Secondary coach Jeff Hafley uses NFL experience and a calm demeanor in all areas of his role in the Ohio State coaching staff. That includes on the recruiting trail.
When Ohio State safety Jordan Fuller was in eighth grade, his brother Devin was being recruited as an athlete by Rutgers, whose secondary coach that year was Jeff Hafley. Fuller still remembers the in-home visit Hafley made to the Fuller house.
Now, eight years later, Hafley has weaved his way to Columbus, where he took over the secondary coaching position in January. He's made a big impact on the 2020 recruiting class in the six months since his arrival. Defensive backs Clark Phillips, Lathan Ransom and Lejond Cavazos and New Jersey linebacker Cody Simon – one of the first prospects Hafley reached out to after joining the Buckeye staff – are all now committed to the Buckeyes, helping push Ohio State’s class to the No. 2 spot in the nation.
And in 2011, he almost had Devin Fuller (who ended up at UCLA), too.
“I met him my eighth grade year because he did an in-home visit with my brother. It’s kind of crazy how he’s my coach now,” Jordan Fuller said. “My brother was about to go to Rutgers if they had stayed through signing day. I knew if my brother loved Coach Hafley as a recruiter, that everybody else would. I know Coach Day only hires the best kind of people for their jobs.”
With his time with the San Francisco 49ers and growing up in New Jersey, Hafley brought recruiting ties to both sides fo the continental United States and immediately used them. Only two Buckeyes were from California when Hafley joined the staff, and now he’s brought in Phillips while continuing to recruit Kourt Williams from the state. Ransom and Simon are also both credited to Hafley, while Cavazos recommitted to Ohio State after getting to know Hafley and Ryan Day. The new secondary coach was also at the center of the recruitment for Cameron Martinez, who could play either safety or wide receiver at Ohio State.
He’s done these things without the luxury of a full recruiting cycle, which will change in 2021 – a class where he has already offered four California defensive backs and is developing a very close relationship with No. 2 cornerback Tony Grimes out of Virginia Beach.
A lot of the success he’s found on the recruiting trail is based on the fact that he’s level-headed on the sidelines and in living rooms, and he brings knowledge to a defensive backs room that few collegiate secondary coaches can bring, stemming from his seven years in the NFL coaching ranks.
“He’s just real,” Fuller said. “And you can tell, like if he cares about something, he truly cares. And he doesn’t care about the fluff. He just cares about real relationships and just real facts. So his facts speak for themselves. He’s a great guy and a great coach, very knowledgeable and just sitting down and talking with him, you can just get that feel. That’s Coach Hafley. He’s just the same guy all the time.”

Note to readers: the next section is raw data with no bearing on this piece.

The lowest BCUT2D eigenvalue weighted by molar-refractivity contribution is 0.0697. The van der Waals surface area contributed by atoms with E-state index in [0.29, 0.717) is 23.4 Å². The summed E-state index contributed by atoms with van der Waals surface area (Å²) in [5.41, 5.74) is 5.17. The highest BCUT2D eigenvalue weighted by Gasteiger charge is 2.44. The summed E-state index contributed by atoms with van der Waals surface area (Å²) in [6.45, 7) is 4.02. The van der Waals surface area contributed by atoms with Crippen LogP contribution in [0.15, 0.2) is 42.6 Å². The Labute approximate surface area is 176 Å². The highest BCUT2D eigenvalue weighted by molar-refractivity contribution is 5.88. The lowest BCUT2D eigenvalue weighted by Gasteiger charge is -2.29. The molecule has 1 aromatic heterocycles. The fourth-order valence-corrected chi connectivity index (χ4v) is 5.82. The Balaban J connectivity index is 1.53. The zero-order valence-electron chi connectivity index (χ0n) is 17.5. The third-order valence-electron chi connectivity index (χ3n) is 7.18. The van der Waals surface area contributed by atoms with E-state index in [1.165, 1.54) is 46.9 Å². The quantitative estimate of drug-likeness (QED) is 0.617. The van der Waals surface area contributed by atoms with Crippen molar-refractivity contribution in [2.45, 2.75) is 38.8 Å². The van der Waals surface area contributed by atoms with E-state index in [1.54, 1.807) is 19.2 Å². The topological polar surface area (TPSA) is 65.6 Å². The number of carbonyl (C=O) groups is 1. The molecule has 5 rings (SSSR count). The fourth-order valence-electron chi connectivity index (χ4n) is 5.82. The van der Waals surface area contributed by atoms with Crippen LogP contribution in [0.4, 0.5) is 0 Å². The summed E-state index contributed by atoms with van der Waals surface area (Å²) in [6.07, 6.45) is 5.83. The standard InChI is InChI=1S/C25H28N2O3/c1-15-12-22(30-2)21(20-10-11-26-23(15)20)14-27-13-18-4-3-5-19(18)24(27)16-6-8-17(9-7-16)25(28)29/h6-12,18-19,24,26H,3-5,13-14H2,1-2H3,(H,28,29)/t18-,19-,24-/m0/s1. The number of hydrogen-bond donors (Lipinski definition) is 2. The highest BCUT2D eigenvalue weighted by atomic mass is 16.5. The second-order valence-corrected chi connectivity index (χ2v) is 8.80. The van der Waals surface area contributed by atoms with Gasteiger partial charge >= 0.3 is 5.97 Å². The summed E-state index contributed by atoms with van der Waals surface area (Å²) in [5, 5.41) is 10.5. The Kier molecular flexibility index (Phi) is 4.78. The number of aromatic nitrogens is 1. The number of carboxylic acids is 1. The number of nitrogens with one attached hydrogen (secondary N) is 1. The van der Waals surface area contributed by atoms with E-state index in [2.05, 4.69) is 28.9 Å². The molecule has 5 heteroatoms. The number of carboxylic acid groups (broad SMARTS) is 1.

Ohio State fans have yet to see Hafley coach in an actual game in Ohio Stadium, but during spring practice with his own defensive backs and throughout summer camps in June, he worked in the same patient manner. Usually with a football in one arm, he directs his players or campers with the other, calmly and smoothly giving instruction. That demeanor doesn’t change.
During the camps, he walked the outside of the sidelines slowly, on the fringes of the excitement, assessing players from afar and only approaching the field closer when he was looking to talk to the players he was watching.
When Hafley is the coach or the recruiter, there is a clear feeling that he has the situation in control without smothering everyone else involved, and Fuller's explanation confirms the vibe Hafley gives in his coaching style.
“Any question I have, he has a great answer for,” Fuller said. “He definitely listens to us as well. If we have a concern about something, we ask him about it and he asks us what we’re thinking. It’s not always that way with a coach. It could be, ‘No, you’re doing it my way.’ Sometimes he’ll let you do your own thing because it works best for you. He’s also giving the leaders ownership in the room. We don’t feel like we’re being talked at. We feel like we’re all a part of it together.”
Since Fuller was already at Ohio State when Hafley arrived, the secondary coach didn’t need to recruit Fuller – he needed to make a good first impression. And he did.
Fuller said all he knew about Hafley was that he was a good person and could develop good relationships with his players, but now he is one of those players and finds himself learning from the wealth of NFL experience that Hafley brings.
“I know after being in the NFL, all he did in his free time was watch tape,” Fuller said. “He was watching tape of the best in the world do it. I’m just a sponge when I’m talking to him. I know a bunch of the DB's are too.”
None of this is a surprise to Day, who worked with Hafley in San Francisco. He brought him onto the staff knowing the potential he would bring in recruiting and in coaching. Hafley still remains unproven in terms of translating his coaching and recruiting to the field, though he has coached Richard Sherman and Joe Haden in the NFL. But Day saw how Hafley could help the program in recruiting, and he has a vision of Hafley translating that to the field, as well.
“Jeff has always been a tremendous recruiter," Day said. “People ask me if he can recruit, and I think that is one of the best things that he does. Now, because he was in the NFL, I think seven years, people don't know that. But when he was at Pitt, when he was at Rutgers, he was one of the best recruiters in the entire country. He was recruiting some of the best players to those schools. I knew that about him from a long time ago, and when we worked together at the 49ers, I told him that he was going to be an unbelievable head football coach someday. I believed in him from the get-go.”